Green Line Solutions News


Thomas Topp - Thursday, April 27, 2017

Kinko’s Can’t Print This:

The Adaptation of ALM for Bioprinting  

The previous article discussed advancements in additive layer manufacturing (ALM, more commonly known as 3D printing), resulting in the creation of entire architectural structures. Understandably, this development had many 3D-printer-enthusiasts excited, due to the scale of the project and the attraction of a more mainstream audience; yet perhaps the most life-altering application for this technology is the use of ALM to produce bones, organic tissues and cartilage in a process known as bioprinting.

These body parts are produced in a manner similar to all 3D printed objects, except the medium used is known as a bio-ink and must be “printed” in a more mild manner and at cooler temperatures to preserve the integrity of bioactive molecules and macroproteins, and ensure compatibility with living cells. The bioink is similar to hydrogels used in other ALM processes, but is often derived from algae or gelatin as opposed to plastic or synthetic polymers; however, biodegradable plastics are often used in the initial printing phase to help maintain structural integrity.

By using biomaterials, scientists reduce the risk of the implant being rejected by the host and are able to forgo designing and producing a complex piece of machinery in lieu of a functioning organ or limb. The process is able to produce soft tissue and muscle, but also cartilage and bone, allowing patients to receive everything from lab-grown ears and vaginas, to jaw bones, noses and windpipes.

Beyond saving lives via transplant, scientists are also using printed tissues to test the efficacy and safety of various drugs. An article posted by The Economist in January of this year explains, “it will please animal-rights activists, as it should cut down on the number of animal trials. It will please drug companies, too, since the tissue being tested is human, so the results obtained should be more reliable than ones from tests on other species.”

Currently, transplants require a donor, either one who is living (as is common for a kidney) or a victim of accident (as for a heart), and there are millions of people waiting for such an opportunity. Yet even when such a patient gets lucky, there is the possibility of the tissue or organ being rejected by the host’s body; however, because the bioprinted object will be made using the patient’s own pluripotent stem cells, the rejection rate of such transplants should be virtually zero.

Bioprinting will allow patients to receive brand-new body parts made from their own DNA, as with organs, or parts designed to fit their exact body shape, as with a jaw bone or vertebrae.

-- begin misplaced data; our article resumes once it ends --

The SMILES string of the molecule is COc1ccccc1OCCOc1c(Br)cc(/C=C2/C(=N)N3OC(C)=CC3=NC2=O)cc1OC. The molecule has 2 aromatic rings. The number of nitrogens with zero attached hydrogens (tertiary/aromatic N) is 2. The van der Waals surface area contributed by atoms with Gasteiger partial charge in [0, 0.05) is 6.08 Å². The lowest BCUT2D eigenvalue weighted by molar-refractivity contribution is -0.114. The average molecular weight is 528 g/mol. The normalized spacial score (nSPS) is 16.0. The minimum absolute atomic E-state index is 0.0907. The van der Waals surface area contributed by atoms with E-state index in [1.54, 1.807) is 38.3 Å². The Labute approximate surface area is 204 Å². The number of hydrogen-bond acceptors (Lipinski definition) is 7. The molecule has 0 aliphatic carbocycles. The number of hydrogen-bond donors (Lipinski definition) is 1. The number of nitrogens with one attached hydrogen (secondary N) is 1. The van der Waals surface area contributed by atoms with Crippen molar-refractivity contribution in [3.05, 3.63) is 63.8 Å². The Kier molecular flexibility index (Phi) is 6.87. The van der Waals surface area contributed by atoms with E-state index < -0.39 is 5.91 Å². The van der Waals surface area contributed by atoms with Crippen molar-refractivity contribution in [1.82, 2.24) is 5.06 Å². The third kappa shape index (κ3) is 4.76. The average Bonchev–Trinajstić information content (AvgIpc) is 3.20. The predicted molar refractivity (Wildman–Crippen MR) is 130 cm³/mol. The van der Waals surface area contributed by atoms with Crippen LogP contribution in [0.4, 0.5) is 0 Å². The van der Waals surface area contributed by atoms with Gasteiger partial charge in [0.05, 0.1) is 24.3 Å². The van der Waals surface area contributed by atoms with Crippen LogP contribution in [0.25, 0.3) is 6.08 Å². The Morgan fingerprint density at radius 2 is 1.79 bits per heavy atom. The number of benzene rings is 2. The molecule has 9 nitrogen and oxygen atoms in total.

3D Printing

Thomas Topp - Sunday, April 16, 2017

Although household 3D printers are a relatively new fad, the process, which was originally called Additive Layer Manufacturing (ALM), developed during the 1980’s. During this time, the main use of ALM was “Rapid Prototyping,” which allowed manufacturers to create representative models quickly and inexpensively out of plastic polymers.

For those unaware of the process, ALM creates a solid object by stacking layers, slice by slice, from the bottom-up. By creating objects this way, the layers can be very complex which allows ALM to produce moving parts, like hinges and wheels. Modern machines are capable of printing one object from several materials, including plastics, metals, ceramics, and even chocolate!

There are several methods for manufacturing products by ALM; the most common for home printers is Fused Deposition Modeling (FDM), which produces an object by extruding melted material that immediately hardens after leaving the nozzle. On an industrial level, a common method is Selective Laser Sintering (SLS), which uses a high power laser to fuse small particles of plastic, metal, ceramic or glass powders into a single mass.

In the early 2000’s, Loughborough University, UK, began a project to create the first printed building. Rupert Soar formed the Freeform Construction Group to explore how existing technologies could be expanded to large scale construction. In 2005, the group secured funding to build a machine that would use components like concrete pumping, spray concrete, and gantry systems to print an entire structure.

In 2014, Chinese company WinSun took this technology a step further by printing the first multi-story building (five levels and 11,840 square foot), complete with decorative elements inside and out, at Suzhou Industrial Park. The machine was developed by Ma Yihe, who has more than a decade of experience in designing 3D Printing Arrays, and is 20 feet tall, 33 feet wide, and 132 feet long.

“The machine uses a mixture of ground construction and industrial waste, such as glass and tailings, around a base of quick-drying cement mixed with a special hardening agent,” CNET reports. The parts are produced in large pieces at WinSun's facility and the structure was “then assembled on-site, complete with steel reinforcements and insulation in order to comply with official building standards.”

By using this technology, construction waste can be reduced by more than a third, while production time and labor costs can be decreased by almost three quarters. Using recycled materials also eliminates the need for quarried stone, which is better for the bottom-line and for the environment.



Thomas Topp - Monday, March 20, 2017

Exoskeletons: Human Performance Augmentation